State officials want $25 million for new Cannon tramway, as Sununu pitches gondola option
Gov. Chris Sununu and top state parks officials are both asking lawmakers to spend millions to replace the aging tramway at state-owned Cannon Mountain, but they appear at odds over what sort of lift – tram or gondola –the state should install.
Tramways have conveyed visitors to Franconia Notch State Park to Cannon’s 4,080 foot summit since 1932.
Cannon’s current tram fits 80 riders into its two red and yellow cars, known as Ketchup and Mustard. Built in 1980 by the Italian firm Nuova Aguido, state parks officials say the lift won’t be operational within the next five years.
"The tram's primary systems, such as the cars themselves, the hanger arms, carriage trolleys, and the electro-magnetic componentry, the motor, and the braking systems need to be replaced," State Parks Director Brian Wilson testified Tuesday.
In a letter to the committee, Sununu acknowledged the need for a successor to the tram.
“Now is the time to make an investment,” Sununu said.
But Sununu, who, before becoming governor, ran the Waterville Valley Resort, which his family owns, also asked the committee “to consider all options and alternatives including the installation of an 8-10 person gondola that carries numerous benefits over the older tram model.”
“In addition to the savings on construction cost, a gondola would increase revenue, through its ability to bring customers to the summit faster,” Sununu wrote.
State Natural and Cultural Resources Commissioner Sarah Stewart told the committee Tuesday that she hadn’t seen Sununu’s letter, but did indicate familiarity with the governor’s point of view. Stewart also said public sentiment about a tram replacement is obvious.
“It was loud and clear to us from the public that the tram was what was desired,” Stewart said.
Senate President Jeb Bradley, an avid hiker who regularly summits Cannon by foot, appeared to favor building a new tram over Sununu’s gondola idea during Tuesday’s hearing.
At one point, Bradley asked Stewart and Wilson a series of questions that seemed intended to cast doubt on whether a gondola would be a good fit for Franconia Notch.
“Am I correct in assuming if there was a gondola, due to the winds coming over the ridge, that a gondola would not be able to run on as many days as a tram runs? Bradley asked.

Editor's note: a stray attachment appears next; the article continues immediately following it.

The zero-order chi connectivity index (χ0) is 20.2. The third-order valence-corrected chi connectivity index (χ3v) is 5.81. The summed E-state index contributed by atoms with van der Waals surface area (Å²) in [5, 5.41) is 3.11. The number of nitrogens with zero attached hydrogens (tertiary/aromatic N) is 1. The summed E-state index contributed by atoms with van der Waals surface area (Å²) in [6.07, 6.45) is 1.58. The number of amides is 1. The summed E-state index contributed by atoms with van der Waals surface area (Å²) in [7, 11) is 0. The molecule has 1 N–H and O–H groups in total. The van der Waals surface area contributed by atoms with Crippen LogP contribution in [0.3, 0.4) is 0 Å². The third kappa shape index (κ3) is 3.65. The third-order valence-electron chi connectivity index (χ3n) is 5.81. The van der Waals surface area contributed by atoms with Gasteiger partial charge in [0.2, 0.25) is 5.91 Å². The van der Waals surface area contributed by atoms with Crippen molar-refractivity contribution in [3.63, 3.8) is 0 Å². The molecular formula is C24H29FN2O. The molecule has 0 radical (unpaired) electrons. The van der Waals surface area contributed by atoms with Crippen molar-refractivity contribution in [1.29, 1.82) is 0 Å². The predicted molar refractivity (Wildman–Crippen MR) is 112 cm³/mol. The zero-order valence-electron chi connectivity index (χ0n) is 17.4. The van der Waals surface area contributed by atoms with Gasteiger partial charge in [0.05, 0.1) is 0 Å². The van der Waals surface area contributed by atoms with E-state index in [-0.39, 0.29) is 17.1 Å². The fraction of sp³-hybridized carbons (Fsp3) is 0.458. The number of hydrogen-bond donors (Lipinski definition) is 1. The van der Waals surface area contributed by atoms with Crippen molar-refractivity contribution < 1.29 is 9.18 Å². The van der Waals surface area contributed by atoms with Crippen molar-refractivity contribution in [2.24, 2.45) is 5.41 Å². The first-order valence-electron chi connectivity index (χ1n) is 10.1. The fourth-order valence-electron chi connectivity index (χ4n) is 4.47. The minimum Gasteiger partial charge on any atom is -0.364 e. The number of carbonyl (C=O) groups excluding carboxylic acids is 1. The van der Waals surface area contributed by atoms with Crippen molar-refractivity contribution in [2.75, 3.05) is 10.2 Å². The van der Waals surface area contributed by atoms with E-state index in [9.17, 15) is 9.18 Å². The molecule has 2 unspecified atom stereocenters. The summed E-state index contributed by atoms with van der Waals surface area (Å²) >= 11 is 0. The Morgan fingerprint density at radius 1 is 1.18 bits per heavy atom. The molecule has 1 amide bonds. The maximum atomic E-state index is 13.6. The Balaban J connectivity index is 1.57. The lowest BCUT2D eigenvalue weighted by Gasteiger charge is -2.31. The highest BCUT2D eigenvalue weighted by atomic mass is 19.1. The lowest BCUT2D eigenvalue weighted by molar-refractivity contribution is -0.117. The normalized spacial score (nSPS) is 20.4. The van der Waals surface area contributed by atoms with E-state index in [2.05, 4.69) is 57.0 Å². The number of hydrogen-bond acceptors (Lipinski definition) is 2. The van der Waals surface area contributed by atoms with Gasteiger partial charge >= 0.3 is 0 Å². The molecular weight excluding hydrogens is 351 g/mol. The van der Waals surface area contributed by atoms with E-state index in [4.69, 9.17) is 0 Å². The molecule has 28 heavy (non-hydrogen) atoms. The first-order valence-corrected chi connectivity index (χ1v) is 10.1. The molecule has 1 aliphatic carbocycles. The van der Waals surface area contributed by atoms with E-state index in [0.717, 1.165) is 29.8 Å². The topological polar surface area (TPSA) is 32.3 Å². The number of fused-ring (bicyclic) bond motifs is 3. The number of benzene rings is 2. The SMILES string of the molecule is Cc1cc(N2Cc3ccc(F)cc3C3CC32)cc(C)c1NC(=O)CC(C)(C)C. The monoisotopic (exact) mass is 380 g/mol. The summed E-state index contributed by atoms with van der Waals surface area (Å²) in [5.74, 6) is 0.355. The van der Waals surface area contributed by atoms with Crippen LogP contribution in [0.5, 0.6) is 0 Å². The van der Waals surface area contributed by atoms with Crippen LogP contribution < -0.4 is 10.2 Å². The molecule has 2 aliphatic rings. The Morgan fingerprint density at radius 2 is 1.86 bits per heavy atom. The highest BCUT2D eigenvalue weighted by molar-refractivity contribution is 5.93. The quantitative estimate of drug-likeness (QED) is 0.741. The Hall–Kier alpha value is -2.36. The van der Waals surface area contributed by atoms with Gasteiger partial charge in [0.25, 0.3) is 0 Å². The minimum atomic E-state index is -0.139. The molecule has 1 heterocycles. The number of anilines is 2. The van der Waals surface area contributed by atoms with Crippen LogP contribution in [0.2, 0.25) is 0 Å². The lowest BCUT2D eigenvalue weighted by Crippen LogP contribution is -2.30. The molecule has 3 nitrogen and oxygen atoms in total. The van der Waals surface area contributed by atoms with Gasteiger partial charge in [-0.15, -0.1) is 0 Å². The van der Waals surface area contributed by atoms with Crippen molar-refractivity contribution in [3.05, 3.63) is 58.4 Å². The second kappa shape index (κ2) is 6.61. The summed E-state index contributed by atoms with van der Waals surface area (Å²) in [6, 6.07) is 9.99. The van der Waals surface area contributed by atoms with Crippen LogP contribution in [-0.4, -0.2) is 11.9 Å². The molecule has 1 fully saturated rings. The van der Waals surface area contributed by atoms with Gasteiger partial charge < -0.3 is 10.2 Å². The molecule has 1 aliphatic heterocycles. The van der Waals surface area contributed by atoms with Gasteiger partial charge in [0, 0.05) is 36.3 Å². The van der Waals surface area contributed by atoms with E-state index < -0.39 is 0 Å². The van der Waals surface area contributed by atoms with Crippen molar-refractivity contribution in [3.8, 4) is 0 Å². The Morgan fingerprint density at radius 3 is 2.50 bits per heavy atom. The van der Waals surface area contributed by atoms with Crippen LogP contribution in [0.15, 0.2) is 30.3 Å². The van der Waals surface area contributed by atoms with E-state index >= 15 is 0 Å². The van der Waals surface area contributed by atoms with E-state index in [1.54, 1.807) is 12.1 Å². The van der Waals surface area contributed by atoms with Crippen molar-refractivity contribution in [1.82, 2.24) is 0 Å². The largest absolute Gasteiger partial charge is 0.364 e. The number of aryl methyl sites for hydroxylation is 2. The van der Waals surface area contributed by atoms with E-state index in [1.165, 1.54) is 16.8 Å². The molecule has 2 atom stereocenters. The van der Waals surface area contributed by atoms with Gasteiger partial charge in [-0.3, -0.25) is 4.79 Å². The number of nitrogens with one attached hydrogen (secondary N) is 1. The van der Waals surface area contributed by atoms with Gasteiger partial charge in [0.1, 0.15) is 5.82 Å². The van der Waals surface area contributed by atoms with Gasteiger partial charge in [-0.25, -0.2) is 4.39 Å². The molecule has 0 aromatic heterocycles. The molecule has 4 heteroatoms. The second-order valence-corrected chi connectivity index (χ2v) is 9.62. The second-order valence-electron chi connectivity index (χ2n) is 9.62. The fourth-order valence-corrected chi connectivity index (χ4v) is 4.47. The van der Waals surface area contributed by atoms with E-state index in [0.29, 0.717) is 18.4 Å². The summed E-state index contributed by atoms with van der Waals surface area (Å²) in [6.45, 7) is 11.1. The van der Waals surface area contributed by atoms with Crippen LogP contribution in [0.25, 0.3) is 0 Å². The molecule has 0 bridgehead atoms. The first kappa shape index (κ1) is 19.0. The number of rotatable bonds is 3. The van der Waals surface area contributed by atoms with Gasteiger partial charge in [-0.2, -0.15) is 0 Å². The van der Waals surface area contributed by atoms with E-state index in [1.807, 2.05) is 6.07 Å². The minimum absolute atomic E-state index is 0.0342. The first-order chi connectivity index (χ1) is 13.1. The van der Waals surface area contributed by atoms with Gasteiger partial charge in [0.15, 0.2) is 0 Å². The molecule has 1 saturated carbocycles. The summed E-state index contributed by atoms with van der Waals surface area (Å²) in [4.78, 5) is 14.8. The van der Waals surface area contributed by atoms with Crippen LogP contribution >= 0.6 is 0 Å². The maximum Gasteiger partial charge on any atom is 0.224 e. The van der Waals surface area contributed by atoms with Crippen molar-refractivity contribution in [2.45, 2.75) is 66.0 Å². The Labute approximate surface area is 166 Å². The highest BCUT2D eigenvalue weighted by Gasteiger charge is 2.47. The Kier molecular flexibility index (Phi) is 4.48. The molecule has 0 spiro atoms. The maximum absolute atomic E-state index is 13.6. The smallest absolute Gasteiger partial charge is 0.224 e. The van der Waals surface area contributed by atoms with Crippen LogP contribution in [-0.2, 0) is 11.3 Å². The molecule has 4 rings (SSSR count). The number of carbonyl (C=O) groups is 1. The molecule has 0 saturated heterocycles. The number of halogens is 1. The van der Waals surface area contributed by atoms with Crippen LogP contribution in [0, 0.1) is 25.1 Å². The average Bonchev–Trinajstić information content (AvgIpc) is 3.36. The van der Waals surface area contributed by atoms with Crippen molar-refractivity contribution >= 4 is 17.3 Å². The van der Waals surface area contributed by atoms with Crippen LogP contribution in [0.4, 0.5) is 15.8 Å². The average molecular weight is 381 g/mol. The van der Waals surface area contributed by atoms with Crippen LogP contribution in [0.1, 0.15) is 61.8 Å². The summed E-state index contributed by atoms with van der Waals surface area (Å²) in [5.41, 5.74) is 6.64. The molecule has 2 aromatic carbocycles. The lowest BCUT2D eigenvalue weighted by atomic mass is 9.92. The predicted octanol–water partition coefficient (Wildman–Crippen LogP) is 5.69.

“That assumption is correct,” Wilson answered.
“Would a gondola require major alterations to both the summit building and the base station building that a tram doesn’t require?” Bradley continued.
“Yes,” Wilson said.
Bradley also questioned if replacing the tram with a gondola would harm other state parks that rely on revenue generated by visitors the tram attracts to Franconia Notch State Park.
“Having a tram, the only tram in the state, is a major attraction.” Stewart said. “If we were only to have a gondola, we would have to lower the height of the ride significantly, potentially below treeline, which would also detract from the experience, therefore reducing interest.”
North Country politicians and people representing that region’s tourism industry echoed the concern that getting rid of the tram would put at risk the benefits they argued the tram provides year round.
“The tram has helped fuel our economy, providing millions of dollars in tourism spending and made the North Country's economy hum, “ said Charyl Reardon of White Mountain Attractions, a tourism marketing group.
But in his letter, Sununu defended building a gondola as a way for the state to cut costs and make money.
“In addition to the savings on construction cost, a gondola would increase revenue, through its ability to bring customers to the summit faster with speed and security.”
Sununu also pitched the gondola as more in tune with pandemic-era public health concerns.
"Visitors may feel more comfortable in a gondola with 8 to 10 people rather than a tramway car with 70 to 100 people during the height of respiratory illness season in the winter months,” Sununu said.
But all who testified at the hearing strongly backed the tram.
Several, including the bill’s lead sponsor, Littleton Senator Carrie Gendreau, a Republican, stressed its historical importance.
“The fact that it was even built was a tribute to the vision of a few men, and the foresight of the New Hampshire legislature,” Gendreau said.
North Country Executive Councilor Joe Kenney, meanwhile, asked lawmakers to act on behalf of the tramway again, and compared it to another, now departed presence in Franconia Notch.
“It is our responsibility to preserve this iconic structure; as much as it has been to preserve the memory of the Old Man of the Mountain,” Kenney said.